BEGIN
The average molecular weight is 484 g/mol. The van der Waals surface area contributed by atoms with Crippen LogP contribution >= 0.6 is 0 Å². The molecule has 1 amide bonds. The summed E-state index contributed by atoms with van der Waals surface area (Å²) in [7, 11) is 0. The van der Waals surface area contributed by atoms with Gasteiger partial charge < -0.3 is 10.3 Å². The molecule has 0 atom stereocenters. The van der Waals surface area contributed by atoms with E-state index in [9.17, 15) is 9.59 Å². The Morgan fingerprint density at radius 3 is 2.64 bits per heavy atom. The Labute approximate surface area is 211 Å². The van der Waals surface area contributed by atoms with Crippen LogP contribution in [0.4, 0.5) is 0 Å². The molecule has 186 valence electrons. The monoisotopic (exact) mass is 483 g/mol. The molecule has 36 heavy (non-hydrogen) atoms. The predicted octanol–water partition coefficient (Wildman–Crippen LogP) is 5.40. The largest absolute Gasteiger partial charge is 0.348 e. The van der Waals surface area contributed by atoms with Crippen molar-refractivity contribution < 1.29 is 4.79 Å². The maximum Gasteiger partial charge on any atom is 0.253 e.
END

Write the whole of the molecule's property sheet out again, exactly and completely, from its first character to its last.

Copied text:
The average molecular weight is 484 g/mol. The van der Waals surface area contributed by atoms with Crippen LogP contribution >= 0.6 is 0 Å². The molecule has 1 amide bonds. The summed E-state index contributed by atoms with van der Waals surface area (Å²) in [7, 11) is 0. The van der Waals surface area contributed by atoms with Gasteiger partial charge < -0.3 is 10.3 Å². The molecule has 0 atom stereocenters. The van der Waals surface area contributed by atoms with E-state index in [9.17, 15) is 9.59 Å². The Morgan fingerprint density at radius 3 is 2.64 bits per heavy atom. The Labute approximate surface area is 211 Å². The van der Waals surface area contributed by atoms with Crippen LogP contribution in [0.4, 0.5) is 0 Å². The molecule has 186 valence electrons. The monoisotopic (exact) mass is 483 g/mol. The molecule has 36 heavy (non-hydrogen) atoms. The predicted octanol–water partition coefficient (Wildman–Crippen LogP) is 5.40. The largest absolute Gasteiger partial charge is 0.348 e. The van der Waals surface area contributed by atoms with Crippen molar-refractivity contribution < 1.29 is 4.79 Å². The maximum Gasteiger partial charge on any atom is 0.253 e.